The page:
United States District Court, S.D. Alabama, Southern Division
WILLIAM H. STEELE UNITED STATES DISTRICT JUDGE
FLSA action continues to be before the Court on the
parties' joint motion to approve settlement. (Doc. 52).
In its first order on the motion, (Doc. 55), the Court
required the parties to address a number of aspects of the
settlement the Court found problematic. The parties ably
responded. (Doc. 56). In its second order, the Court granted
conditional certification to a class as described therein and
appointed a settlement administrator. (Doc. 57 at 2, 9). The
Court declined to consider final settlement before potential
opt-in plaintiffs receive notice and an opportunity both to
opt in and to object to the proposed terms of the settlement.
(Id. at 2-4). The Court declined to preliminarily
approve the settlement agreement for two reasons: (1) it
provided for complete payment of attorney's fees well
before the completion of counsel's duties; and (2) it
provided for release of all wage and compensation claims
arising under local, state or federal law without any
mechanism for receiving advice of counsel. (Id. at
6-9). The Court ordered the parties to address the
attorney's fees and release issues and to submit a
revised settlement agreement, notice and consent to join
form. (Id. at 13).
revised settlement agreement adjusts the timing of the
payment of attorney's fees in accordance with the
Court's order. (Doc. 62-1 at 12). The revised notice
advises potential opt-in plaintiffs of their right to object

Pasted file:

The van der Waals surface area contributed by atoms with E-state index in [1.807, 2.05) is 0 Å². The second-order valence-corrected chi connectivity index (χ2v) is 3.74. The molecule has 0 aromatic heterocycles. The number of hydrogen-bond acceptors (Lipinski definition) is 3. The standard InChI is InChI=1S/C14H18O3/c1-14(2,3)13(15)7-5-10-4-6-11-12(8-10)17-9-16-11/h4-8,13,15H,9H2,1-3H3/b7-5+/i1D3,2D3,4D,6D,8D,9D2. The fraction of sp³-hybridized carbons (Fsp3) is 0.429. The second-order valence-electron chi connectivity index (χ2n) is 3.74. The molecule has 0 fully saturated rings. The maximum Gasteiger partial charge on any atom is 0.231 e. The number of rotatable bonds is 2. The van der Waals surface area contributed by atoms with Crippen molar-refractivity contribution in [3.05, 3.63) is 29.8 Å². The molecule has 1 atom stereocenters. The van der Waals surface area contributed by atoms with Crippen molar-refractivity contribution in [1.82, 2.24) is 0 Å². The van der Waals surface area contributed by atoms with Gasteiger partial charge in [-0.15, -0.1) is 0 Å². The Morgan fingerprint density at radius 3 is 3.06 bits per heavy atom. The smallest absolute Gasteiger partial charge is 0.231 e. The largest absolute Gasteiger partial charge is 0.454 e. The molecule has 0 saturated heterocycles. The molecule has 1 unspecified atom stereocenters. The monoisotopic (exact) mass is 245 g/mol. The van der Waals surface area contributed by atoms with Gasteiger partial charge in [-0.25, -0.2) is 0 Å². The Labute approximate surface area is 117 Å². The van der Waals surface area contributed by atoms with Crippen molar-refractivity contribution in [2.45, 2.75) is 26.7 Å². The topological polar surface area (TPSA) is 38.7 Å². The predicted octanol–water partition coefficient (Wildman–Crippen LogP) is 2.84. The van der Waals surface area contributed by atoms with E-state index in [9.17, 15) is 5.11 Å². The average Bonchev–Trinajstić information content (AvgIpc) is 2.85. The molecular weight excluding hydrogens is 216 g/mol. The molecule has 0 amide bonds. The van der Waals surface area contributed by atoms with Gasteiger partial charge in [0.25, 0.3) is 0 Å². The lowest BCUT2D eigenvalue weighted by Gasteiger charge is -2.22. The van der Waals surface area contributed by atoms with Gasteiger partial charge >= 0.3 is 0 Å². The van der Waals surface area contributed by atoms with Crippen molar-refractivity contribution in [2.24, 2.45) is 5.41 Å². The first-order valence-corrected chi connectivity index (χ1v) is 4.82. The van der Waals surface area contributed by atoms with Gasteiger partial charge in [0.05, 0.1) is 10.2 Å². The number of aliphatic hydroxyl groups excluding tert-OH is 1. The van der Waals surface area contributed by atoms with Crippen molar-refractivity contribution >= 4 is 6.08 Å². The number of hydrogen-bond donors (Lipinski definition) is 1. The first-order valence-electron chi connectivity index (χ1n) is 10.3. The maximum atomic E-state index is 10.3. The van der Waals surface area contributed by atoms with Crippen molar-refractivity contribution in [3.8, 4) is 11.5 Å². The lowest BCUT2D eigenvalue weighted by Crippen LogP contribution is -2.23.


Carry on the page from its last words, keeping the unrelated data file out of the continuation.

to the proposed settlement, also in accordance with the
Court's order. (Doc. 62-2 at 1, 3). Left for
consideration is the matter of releases.
revised settlement agreement is inconsistent in its
description of the scope of the release. Newly inserted
language limits the release to “wage and hour claims
that arise from the facts pled in the Complaint, ”
while the original language - which remains in the revised
settlement agreement - narrows the release to “wage and
compensation claims … pled in the operative
Complaint.” (Doc. 62-1 at 14). The language of the
amended notice likewise confines the universe of released
claims to those actually pleaded in the complaint. (Doc. 62-2
at 4). Moreover, the proposed order approving settlement
provides that the opt-in plaintiffs “will release only
FLSA claims for unpaid wages.” (Doc. 56-1 at 2).
Despite these mixed signals, it appears from the parties'
brief that their intent is the more expansive, “arise
from the facts pled” formulation, (Doc. 62 at 2-3), and
the Court proceeds with that understanding.
courts addressing the issue have concluded that expansive
releases are problematic in the FLSA context, due to the risk
an employer will extract a release of potentially valuable
claims in exchange for nothing more than paying the plaintiff
what it is already unconditionally required by the FLSA to
pay (or some lesser amount reflecting the uncertainty of
recovery). E.g., Moreno v. Regions Bank, 729
F.Supp.2d 1346, 1351 (M.D. Fla. 2010). While some courts
refuse to permit such a release, e.g., Id. at 1352,
this Court is willing to accept an expansive release so long
as the releasing plaintiffs understand what they are
releasing and the risks involved, supported by advice of
counsel. Luker v. Wilcox Hospital Board, 2014 WL
3518386 at *5 (S.D. Ala. 2014); Crabtree v. Volkert,